Voluntary officers with the same powers as regular officers, under the command of regular senior officers and with their own rank structure.
What you'll do
Specials take part in frontline police work. They can spend much of their time on the streets, doing intelligence-based patrols in crime hotspots or taking part in crime-prevention initiatives.
It is also extremely varied, and you could easily find yourself doing any of the following:
Ensuring public safety
- Assisting at the scene of accidents, fires or incidents – helping control situations, ensuring people are safe.
- Providing security and crowd control at major public events – preventing injuries and disorder.
- Carrying out high-visibility foot patrols to deter and detect criminals.
- Educating businesses and the community about crime and how to avoid it to reduce crime and people's fear of it happening.
- Talking to schoolchildren about crime reduction and community safety to help them stay safe and make the right choices.
- Confronting anti-social behaviour on the streets such as gangs or intimidating behaviour.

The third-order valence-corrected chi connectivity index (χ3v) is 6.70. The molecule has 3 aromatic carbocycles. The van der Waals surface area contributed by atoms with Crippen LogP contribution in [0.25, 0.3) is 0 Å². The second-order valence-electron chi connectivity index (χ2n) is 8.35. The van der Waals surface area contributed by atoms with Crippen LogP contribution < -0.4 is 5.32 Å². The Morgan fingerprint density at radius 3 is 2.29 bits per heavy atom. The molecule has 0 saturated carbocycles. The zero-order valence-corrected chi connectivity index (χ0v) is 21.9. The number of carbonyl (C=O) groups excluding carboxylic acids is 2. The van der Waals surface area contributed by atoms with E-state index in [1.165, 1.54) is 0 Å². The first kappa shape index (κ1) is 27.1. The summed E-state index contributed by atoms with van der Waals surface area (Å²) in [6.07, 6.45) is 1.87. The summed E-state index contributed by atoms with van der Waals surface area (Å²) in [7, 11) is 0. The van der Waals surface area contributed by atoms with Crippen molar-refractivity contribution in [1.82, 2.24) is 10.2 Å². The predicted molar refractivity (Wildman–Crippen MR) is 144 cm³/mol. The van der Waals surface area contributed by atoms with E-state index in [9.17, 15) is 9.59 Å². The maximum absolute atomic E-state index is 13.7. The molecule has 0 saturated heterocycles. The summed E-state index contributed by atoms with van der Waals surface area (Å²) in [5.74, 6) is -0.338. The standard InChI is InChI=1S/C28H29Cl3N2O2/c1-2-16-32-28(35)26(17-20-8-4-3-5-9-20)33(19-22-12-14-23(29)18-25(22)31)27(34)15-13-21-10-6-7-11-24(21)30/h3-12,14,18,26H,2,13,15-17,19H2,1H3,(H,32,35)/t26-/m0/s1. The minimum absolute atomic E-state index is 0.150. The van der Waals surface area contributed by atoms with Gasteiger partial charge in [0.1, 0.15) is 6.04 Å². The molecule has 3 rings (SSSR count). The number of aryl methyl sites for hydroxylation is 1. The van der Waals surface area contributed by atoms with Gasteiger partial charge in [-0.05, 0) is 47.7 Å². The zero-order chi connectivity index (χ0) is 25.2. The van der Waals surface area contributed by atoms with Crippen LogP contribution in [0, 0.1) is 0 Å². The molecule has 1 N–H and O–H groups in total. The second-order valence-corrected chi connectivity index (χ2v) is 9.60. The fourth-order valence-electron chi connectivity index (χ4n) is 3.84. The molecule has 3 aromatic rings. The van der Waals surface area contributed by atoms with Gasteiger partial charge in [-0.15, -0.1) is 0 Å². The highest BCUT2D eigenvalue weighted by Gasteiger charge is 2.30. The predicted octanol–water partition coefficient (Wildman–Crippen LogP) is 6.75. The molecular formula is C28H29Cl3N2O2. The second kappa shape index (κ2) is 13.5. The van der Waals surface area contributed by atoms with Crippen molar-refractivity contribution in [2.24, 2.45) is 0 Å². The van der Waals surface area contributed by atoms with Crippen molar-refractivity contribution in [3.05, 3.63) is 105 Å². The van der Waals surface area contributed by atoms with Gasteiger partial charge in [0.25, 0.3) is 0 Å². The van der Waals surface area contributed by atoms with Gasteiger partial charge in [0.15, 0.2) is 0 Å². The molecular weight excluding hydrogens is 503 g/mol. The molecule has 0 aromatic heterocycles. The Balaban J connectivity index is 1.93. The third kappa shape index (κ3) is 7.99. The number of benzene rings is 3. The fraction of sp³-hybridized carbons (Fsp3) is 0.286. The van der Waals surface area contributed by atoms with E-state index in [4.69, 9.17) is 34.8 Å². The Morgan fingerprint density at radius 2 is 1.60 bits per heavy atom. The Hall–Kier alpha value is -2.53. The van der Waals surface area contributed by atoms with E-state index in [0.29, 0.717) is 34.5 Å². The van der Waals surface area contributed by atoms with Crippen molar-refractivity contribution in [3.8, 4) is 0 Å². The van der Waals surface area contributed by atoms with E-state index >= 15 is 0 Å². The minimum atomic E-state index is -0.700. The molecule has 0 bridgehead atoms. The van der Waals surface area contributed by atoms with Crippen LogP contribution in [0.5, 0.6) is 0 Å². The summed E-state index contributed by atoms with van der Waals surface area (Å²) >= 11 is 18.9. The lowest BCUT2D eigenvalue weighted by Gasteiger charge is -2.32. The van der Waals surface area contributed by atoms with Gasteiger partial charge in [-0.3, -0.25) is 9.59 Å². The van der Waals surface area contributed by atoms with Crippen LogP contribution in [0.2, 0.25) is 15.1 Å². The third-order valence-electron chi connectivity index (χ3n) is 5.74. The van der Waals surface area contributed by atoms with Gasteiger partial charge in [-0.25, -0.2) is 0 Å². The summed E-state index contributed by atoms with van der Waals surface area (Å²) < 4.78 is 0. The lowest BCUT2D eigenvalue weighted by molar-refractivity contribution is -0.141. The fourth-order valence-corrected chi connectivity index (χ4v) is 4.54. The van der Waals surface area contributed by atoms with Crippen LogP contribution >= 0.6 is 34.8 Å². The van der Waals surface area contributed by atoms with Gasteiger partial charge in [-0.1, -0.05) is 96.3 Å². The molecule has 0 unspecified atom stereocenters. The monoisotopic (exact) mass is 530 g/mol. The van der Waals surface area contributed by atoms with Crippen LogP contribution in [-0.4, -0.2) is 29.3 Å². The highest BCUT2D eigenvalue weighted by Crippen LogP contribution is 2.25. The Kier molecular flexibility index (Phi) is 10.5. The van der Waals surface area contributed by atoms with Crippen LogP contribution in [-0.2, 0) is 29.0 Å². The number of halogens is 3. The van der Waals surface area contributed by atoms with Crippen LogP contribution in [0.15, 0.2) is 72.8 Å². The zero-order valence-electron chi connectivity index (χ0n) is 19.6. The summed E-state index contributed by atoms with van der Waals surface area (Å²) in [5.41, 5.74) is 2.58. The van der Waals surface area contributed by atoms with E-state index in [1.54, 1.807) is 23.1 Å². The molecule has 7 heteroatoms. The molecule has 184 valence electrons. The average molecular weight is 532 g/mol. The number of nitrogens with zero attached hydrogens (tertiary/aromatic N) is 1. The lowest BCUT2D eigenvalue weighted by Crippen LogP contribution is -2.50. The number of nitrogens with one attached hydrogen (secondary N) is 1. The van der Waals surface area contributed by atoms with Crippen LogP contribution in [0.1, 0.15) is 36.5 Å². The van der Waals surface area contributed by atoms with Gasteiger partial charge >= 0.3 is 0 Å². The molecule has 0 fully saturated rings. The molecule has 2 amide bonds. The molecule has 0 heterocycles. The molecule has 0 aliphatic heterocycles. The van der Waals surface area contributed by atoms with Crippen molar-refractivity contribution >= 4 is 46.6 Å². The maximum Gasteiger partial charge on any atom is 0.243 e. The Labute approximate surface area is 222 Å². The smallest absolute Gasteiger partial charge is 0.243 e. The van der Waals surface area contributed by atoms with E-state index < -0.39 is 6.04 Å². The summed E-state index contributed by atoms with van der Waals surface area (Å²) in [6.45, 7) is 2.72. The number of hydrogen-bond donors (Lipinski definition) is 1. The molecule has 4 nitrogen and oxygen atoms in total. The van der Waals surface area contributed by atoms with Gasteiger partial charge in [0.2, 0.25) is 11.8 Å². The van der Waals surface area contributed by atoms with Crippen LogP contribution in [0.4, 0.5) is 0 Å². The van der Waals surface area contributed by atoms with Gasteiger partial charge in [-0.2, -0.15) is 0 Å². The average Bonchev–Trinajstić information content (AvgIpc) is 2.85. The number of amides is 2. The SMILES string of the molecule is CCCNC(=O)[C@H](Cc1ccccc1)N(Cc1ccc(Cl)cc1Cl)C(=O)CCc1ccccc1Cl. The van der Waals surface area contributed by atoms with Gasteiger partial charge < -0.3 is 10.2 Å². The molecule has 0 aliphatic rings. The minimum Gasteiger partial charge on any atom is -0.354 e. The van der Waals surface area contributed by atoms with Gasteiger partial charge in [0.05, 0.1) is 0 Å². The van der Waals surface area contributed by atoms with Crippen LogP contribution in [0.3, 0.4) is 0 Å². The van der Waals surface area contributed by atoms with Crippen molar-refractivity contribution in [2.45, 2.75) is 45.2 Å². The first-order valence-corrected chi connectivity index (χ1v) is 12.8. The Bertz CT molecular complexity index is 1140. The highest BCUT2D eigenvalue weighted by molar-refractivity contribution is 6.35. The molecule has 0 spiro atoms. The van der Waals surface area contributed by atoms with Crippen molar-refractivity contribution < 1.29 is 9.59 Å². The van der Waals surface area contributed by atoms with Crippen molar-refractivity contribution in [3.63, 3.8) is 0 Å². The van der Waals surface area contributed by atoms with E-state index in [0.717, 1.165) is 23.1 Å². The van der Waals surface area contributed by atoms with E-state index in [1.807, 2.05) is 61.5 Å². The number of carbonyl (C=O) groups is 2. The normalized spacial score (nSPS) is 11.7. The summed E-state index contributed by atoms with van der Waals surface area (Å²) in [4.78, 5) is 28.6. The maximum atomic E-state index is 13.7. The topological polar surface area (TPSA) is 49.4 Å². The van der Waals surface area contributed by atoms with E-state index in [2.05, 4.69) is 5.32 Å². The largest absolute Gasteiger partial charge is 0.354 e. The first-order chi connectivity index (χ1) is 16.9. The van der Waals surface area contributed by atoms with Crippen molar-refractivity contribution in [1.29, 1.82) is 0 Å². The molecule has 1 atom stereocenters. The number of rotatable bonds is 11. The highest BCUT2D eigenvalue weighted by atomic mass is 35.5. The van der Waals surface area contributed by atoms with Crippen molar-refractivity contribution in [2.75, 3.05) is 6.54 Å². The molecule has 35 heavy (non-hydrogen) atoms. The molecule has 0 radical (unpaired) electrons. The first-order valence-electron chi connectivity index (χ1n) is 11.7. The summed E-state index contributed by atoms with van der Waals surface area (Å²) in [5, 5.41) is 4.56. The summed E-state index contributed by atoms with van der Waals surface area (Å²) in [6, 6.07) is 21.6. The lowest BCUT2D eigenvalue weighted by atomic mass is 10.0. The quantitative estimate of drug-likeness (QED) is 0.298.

- Managing alcohol-related incidents such as public drunkenness or violence.
- Enforcing road safety laws in local communities.
- Conducting house-to-house enquiries to gather information and support larger enquiries.
- Taking part in police operations to disrupt and arrest offenders.
- Presenting evidence in court to support the justice system in prosecuting offenders.
Through participating in the exciting world of policing you will learn new skills and qualities and build on those you already possess. These include:
- communication skills
- the ability to remain calm under pressure
- decision making
- time management
The basic requirements to become a special are to be:
- either a national of a country within the European Economic Area or, if not, have leave to remain in the UK free of restrictions
- at least 18 years old when making your application
- in good health, and of good character
- able to speak and write English competently
There may be some restrictions to becoming a special, and you will need to check with the specific force you're interested in joining. This could include:
- certain occupations (eg, neighbourhood and street wardens, other types of uniformed patrol warden, or those involved in the administration of the law)
- If you, your spouse or a relative holds or has a financial interest in any local licence or permit relating to liquor licensing, refreshment houses or betting and gaming or regulating places of entertainment
Ways to apply
Visit the recruitment section of the website of the police force you're interested in joining.